Religion through the Looking Glass

Fieldwork, Biography, and Authorship in Southwest China and Beyond

in Religion and Society
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  • 1 King’s College London katherine.swancutt@kcl.ac.uk
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ABSTRACT

This article is an exploration into how a distinct fascination with the study of religion traverses the biographies of researchers who, through fieldwork, episodically enter into the life-worlds of the peoples they study. In it, I offer up ethnographic and auto-ethnographic reflections on the experiential crossroads and personal biographies that are perhaps as constitutive of religion as they are of the persons who study it. Through a discussion of interconnected events that arose during and outside of my anthropological fieldwork among the Nuosu, a Tibeto-Burman group of Southwest China, I highlight how Nuosu claims to authoring my biography have brought their animistic religion and culture, as well as its international import, further into focus for myself, local scholars, and rural Nuosu persons. My argument pivots around the idea that fieldwork-based researchers and their interlocutors often appropriate each other’s biographies in rather cosmic ways, thus revealing the historically, socially, and personally contingent qualities that are involved in studies of religion.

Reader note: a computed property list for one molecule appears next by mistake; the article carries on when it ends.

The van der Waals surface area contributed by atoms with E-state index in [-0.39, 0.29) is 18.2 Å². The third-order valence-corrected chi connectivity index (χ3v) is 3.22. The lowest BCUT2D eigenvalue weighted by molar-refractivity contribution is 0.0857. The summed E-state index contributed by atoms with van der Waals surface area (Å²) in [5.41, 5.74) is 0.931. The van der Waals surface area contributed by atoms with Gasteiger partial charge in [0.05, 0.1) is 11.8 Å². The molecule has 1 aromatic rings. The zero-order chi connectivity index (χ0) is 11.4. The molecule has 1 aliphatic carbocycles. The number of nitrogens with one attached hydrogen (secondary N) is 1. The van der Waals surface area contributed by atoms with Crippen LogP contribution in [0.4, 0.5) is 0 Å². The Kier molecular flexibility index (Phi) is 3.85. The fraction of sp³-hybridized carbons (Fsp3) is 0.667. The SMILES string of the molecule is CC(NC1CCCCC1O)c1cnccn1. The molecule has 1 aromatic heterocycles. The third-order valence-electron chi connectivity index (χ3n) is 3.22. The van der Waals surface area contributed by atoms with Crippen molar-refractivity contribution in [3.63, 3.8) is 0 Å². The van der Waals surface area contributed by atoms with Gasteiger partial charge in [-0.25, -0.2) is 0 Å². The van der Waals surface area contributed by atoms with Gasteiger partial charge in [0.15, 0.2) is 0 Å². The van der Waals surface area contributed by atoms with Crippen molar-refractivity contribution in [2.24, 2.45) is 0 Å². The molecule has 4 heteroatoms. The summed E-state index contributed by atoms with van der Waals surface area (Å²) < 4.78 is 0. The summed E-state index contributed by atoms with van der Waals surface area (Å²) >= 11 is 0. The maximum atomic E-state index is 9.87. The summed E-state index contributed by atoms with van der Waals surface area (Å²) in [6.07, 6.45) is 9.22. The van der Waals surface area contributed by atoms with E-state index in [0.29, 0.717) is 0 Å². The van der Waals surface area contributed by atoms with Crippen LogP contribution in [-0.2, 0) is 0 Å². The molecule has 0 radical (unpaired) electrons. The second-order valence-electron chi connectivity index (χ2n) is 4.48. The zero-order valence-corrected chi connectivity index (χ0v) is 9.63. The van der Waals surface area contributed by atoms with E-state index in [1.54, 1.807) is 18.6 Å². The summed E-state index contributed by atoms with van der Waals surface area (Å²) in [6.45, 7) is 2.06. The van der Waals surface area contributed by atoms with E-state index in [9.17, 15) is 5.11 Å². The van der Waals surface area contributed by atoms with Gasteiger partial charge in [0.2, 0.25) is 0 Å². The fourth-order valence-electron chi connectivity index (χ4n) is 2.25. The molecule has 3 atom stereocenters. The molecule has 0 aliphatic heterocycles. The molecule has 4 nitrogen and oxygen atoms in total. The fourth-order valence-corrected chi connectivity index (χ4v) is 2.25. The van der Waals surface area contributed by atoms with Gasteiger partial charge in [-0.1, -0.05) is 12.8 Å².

Contributor Notes

KATHERINE SWANCUTT is a Lecturer in the Anthropology of Religion at King’s College London. She conducts research across Inner Asia, with a particular focus on animism and shamanism in Southwest China and Mongolia. Her publications include Fortune and the Cursed: The Sliding Scale of Time in Mongolian Divination (2012) and a special guest-edited issue of Social Analysis, titled “Animism Beyond the Soul: Ontology, Reflexivity, and the Making of Anthropological Knowledge” (2016). Some of her newest research interests are dreams, fame, aesthetics, the imagination, and slavery; katherine.swancutt@kcl.ac.uk.

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